CM100 with Premium GEO-Lock on Rotary Aircraft


In this video we will demonstrate a
standard system integration for a UAV Vision CM100. This integration will consist of: …a CM100… …a Premium GEO-Lock module… …and an anti-vibration mount on a rotary platform. CM100 Premium Geo-Lock Module Integration For this demonstration we will be using a UAV Vision CM100 v3. It contains an EO HD sensor with 30x
optical zoom as well as an IR sensor with 25mm lens. it also has an internal video processor which minimizes system footprint and maximizes performance. We will also be using a vibration
isolation mount which is available from UAV Vision and has been specifically designed for the CM100. To secure the gimbal to the vibration mount. First, draw the connector up through the top plate of the anti-vibration mount. Make sure that the cable is lined up with the recess in the top plate and secure with the hardware provided. Being sure not over tighten bolts or use bolts that are too long. As this may cause the gimbal to jam. When handling the CM100 do not manually rotate the gimbal as this could cause damage internally. The premium GEO-Lock Module from UAV Vision, is capable of providing positional accuracy to 0.1 degrees or even better with RTK. This module consists of the following items: a ruggedised Dual Antenna GPS INS unit and two GPS antennas. It is important to note that only GPS antennas that were supplied with the unit should be used. As the unit does not rely on a magnetic heading it is capable of working situations where interference may be an issue. When mounting the GPS INS unit onto
the vibration mount be sure to align the following you will notice on top of the GPS INS unit a coordinate system. It is important that the X coordinate be pointing in the opposite direction from the gimbal cable that is already mounted onto the vibration mount. Using the hardware provided secure the GPS INS unit on the top plate of the vibration mount making sure not to over tighten the bolts. The vibration mount with gimbal and GPS INS unit should now appear as shown. Again, note the direction of the cable from the gimbal relative to the direction the X-axis which labelled on the GPS INS unit. We are now ready to secure the vibration mount with attached gimbal and GPS INS unit to our platform of choice. For the purpose of this demonstration will be using a rotary platform that was built and designed by UAV Vision back in 2007. Before we secure the payload to the platform We will need to make sure it is aligned properly. The gimbal cable should be facing to the aft of the aircraft with the X arrow on the GPS INS facing forward. We have now secured the payload to the platform ensuring that it remains as level as possible the reminder of the aircraft. Once secured, make sure there is nothing to interfere with the gimbals potential movement or that anything is being jammed up if the vibration mount were to be moving. A quick reminder not to rotate the gimbal by hand as this could potentially damage internal components. For this Dual Antenna GPS INS unit we have 2 GPS antennas which need to be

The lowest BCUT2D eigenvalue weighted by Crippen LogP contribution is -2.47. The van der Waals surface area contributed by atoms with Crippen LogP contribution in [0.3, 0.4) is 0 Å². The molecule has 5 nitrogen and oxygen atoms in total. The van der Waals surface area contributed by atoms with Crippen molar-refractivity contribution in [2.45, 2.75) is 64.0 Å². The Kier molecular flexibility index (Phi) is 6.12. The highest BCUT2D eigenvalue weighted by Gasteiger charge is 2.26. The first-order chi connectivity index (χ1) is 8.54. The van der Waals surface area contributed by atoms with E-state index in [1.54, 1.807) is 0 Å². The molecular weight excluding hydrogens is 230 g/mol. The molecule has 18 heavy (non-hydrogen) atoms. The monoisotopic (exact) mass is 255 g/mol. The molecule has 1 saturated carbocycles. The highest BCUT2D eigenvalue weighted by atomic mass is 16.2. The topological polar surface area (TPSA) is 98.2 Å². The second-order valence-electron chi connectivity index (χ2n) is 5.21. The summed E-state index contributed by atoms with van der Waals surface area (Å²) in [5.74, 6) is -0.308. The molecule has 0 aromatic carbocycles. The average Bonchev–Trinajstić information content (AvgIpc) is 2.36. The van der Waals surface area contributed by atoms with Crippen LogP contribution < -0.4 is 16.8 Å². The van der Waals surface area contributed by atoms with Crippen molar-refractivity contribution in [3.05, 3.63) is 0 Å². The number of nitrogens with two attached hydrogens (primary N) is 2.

strategically placed across the platform. The primary sensor should be placed as forward of the aircraft as possible and secondary sensor placed at the rear of the aircraft. For optimal accuracy antennas should be spaced
approximately 1m or 3 feet. When routing cables for the GPS antennas try to avoid excessive coiling or kinking as this could affect system performance. You may also want to integrate a data link to your system which will allow video to be streamed down from your gimbal. For example, here I have a 2.4GHz IP Mesh Node which can be easily used
with the CM100. With one cable, you can connect the radio to the gimbal using the appropriate connectors. That concludes the mechanical integration and orientation of the components required. For more information about wiring, please see relevant documentation. Finally, before powering up be sure that nothing can get caught or bind on the gimbal as it goes through its initiation cycle. You are now ready to start streaming video from your gimbal. We have a range of instructional videos on our YouTube channel so subscribe and be sure to stay up to date. If you have any further questions about anything you have seen in this video or any others please contact us through our website.

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